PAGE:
The resurgence of neoliberalism between 1979 to 1997 resulted in a rolling back of the collectivist principles of welfare state and a return to Victorian era individualsim, a reassertion of the twin pillars of individual liberty defined as freedom to choose and market forces, or the discipline of competition.
Throughout this period, conservative economic policy was reoriented towards the neoliberal agenda of deregulation, privitasation and and liberalisation.
Neoliberalism under the conservative government (1979-1997)
Ball points to six key elements of the conservative (neoliberal) framework for education, the main platform for which was the 1988 Education Reform Act:
- The establishment of a national curriculum – (What Ball refers to as revisionist – a Victorian fantasy with Britain at the centre as a benign power lighting the way for others)
- Suspicion of teacher professionalism – accountability and control
- ‘Teacher-proof’ evaluation – more market information
- Offering parents choice
- Devolution of budgets from LEAs to schools
- Enhancement of roles of governors and headteachers in local management systems.
These elements tied together as a reform package that provided the infrastructure for an education market and the neoliberal vision of the education system focused on market reform, which also had six key elements:
- Choice for parents
- Per capita funding meant schools were driven by recruitment
- Diversity of provision
- League tables
- New organisationl ecologies – management modeled on business – focusing on ‘efficient’ use of resources and budget maximisation.
Further features of the neoliberal education system include:
- A complex infrastructure of testing
- A discourse of othering – constructing inner cities as a problem in need of correction, for example.
- The TVEI was also established to reorient schools to the needs of employers. This was intended to make colleges more vocationally oriented, provide job-related training to 14-18 year olds and steer students into boom industries.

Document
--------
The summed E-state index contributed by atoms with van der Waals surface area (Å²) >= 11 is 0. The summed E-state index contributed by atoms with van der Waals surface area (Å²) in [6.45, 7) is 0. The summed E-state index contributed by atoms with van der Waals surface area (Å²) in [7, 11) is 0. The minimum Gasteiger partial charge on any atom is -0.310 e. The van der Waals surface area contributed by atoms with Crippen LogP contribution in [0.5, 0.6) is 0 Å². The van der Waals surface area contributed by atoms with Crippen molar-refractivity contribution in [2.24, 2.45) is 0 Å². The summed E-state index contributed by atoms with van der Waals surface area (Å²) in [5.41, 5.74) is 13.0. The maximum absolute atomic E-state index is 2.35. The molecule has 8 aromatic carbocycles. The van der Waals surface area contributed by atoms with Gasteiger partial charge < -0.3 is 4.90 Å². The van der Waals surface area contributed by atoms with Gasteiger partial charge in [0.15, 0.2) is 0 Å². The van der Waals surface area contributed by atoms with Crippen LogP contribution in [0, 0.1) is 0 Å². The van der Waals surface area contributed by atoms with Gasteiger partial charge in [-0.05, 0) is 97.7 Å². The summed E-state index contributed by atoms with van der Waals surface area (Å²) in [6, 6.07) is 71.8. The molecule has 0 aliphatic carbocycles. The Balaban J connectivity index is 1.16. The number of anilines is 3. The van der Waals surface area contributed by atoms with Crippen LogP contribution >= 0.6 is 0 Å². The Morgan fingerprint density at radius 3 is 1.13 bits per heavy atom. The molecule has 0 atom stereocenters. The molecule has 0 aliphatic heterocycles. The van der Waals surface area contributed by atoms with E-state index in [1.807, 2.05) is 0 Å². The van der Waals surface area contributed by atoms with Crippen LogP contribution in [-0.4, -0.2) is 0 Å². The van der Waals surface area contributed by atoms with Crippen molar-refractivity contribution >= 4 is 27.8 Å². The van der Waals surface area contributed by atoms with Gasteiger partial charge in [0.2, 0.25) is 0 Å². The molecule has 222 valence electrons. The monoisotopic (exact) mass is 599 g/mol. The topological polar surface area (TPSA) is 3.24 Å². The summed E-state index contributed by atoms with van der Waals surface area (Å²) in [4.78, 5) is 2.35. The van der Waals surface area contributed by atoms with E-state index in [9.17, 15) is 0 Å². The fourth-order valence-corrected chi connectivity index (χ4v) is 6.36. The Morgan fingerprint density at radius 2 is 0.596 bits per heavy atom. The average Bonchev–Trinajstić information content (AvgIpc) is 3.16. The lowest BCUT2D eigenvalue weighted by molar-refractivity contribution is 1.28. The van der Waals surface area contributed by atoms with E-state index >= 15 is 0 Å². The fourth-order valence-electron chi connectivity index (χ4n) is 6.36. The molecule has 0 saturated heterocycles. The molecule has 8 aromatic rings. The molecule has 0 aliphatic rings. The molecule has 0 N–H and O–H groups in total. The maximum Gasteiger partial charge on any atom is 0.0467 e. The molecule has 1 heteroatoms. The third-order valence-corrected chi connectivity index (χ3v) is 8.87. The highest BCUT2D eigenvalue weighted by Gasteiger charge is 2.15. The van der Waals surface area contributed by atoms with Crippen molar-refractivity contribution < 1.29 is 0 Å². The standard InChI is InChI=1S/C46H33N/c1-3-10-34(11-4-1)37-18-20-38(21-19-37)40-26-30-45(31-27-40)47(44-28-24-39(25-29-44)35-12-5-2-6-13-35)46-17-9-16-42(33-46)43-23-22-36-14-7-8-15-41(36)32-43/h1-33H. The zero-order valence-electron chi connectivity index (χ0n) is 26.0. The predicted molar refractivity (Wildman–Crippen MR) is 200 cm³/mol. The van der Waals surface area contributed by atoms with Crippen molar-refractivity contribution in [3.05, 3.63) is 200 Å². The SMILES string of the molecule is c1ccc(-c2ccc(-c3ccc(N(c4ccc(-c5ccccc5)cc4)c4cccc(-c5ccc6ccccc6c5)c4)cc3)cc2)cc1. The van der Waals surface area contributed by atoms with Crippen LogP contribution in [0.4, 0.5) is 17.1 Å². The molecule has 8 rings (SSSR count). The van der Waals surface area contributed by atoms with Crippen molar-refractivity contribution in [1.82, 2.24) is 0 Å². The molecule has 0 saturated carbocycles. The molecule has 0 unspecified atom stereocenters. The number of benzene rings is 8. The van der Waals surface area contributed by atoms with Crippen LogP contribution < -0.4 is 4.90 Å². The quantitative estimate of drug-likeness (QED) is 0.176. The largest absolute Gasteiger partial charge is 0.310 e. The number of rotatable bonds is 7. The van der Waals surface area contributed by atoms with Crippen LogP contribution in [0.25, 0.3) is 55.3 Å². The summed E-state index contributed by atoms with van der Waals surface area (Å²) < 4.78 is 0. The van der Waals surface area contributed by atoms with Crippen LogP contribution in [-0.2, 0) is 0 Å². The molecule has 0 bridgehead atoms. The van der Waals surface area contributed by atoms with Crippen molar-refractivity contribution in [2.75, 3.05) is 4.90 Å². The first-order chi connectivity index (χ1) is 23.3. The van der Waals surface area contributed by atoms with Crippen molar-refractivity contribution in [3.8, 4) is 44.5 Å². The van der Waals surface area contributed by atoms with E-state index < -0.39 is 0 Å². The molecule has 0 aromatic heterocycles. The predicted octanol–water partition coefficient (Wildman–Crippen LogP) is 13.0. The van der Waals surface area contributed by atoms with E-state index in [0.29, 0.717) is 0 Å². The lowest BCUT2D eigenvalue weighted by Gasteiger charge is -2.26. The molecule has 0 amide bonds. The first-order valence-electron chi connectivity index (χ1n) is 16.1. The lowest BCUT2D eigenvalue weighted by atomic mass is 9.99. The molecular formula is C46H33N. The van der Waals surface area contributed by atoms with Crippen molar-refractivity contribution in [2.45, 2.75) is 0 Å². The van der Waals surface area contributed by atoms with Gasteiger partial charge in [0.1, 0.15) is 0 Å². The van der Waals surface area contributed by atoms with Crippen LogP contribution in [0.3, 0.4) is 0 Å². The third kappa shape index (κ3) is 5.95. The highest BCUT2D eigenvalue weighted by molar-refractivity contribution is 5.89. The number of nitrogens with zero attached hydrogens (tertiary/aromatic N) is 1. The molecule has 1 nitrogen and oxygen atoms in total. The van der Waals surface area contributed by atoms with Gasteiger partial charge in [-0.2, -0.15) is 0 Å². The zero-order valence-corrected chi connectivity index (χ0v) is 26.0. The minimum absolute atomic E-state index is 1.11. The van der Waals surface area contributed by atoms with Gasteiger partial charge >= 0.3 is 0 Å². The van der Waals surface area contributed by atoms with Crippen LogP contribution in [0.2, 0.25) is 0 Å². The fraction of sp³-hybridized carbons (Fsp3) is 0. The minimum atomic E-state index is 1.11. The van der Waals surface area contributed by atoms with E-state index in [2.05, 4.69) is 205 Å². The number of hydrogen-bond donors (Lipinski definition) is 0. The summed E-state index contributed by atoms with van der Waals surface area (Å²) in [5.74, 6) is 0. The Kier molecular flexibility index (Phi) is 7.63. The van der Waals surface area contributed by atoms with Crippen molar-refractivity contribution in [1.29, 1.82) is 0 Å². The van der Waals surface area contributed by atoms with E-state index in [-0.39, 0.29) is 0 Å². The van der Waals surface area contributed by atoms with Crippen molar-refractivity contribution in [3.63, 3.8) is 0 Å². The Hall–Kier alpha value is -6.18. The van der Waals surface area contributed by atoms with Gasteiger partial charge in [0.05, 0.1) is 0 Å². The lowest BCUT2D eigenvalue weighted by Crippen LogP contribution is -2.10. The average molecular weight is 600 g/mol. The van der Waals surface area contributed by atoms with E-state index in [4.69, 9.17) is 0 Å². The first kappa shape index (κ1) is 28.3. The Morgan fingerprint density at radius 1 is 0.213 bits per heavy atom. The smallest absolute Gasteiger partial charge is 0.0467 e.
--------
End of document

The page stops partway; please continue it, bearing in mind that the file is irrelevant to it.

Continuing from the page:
Neoliberalism under the New Labour Government (1997-2010)
When New Labour cam to power in 1997 there were three further shifts or ruptures which were subtle yet distinct inflections of the period of Thatcherism or neoliberalism:
- A further move in political terms towards the knowledge economy
- A reassertion of the state as the ‘competition state’
- A re-articulation of values to new labour values Following Jessop (2002) a competition state ‘aims to secure economic growth within its borders and/or seek competitive advantage for capitals based in its borders’ by promoting the economic and extra-economic conditions necessary for competitive success.
There was a corresponding refocusing of funding so it was increasingly related to performance and competitive success and a move away from public funding to contract funding through private, voluntary or quasi-public bodies.
Specific policies to drive up standards included:
- priortiorising literacy and numeracy
- performance tables were amended to show student progress
- every school was to be inspected every six years
- failing schools were to become fresh start schools
- there were more standards and effectiveness units and task forces
Policy also became increasingly complex/ diverse and dynamic – it talked of culture of success, and the economic imperative became absolutely clear – which represented a change in tone of policy making.
Ball refers to New Labour’s third way as warmed-over neoliberalism. The Third Way preferred a flexible repertoire of state roles and responses (following Eagle 2003) rather than being into market fundamentalism…. but ultimately the aim of the state was not to replace the market, but to make sure it worked properly.
Later on through the agendas of increasing diversification, differentiation and personalisation of learning we see policy being adapted to the interests/ fears and skills of the middle classes.
There was a new emphasis on modernisation, flexibility and dynamism – responding to globalisation – Schools should be innovators
There was a move away from the discourse of the comprehensive school, minimum standards and the start of what Kenway (1990) calls a ‘discourse of derision’ – bog standard comprehensives were stereotypically portrayed as bad – in order to undermine public services.
Post sumarised from Stephen Ball’s (2013) – The Education Debate
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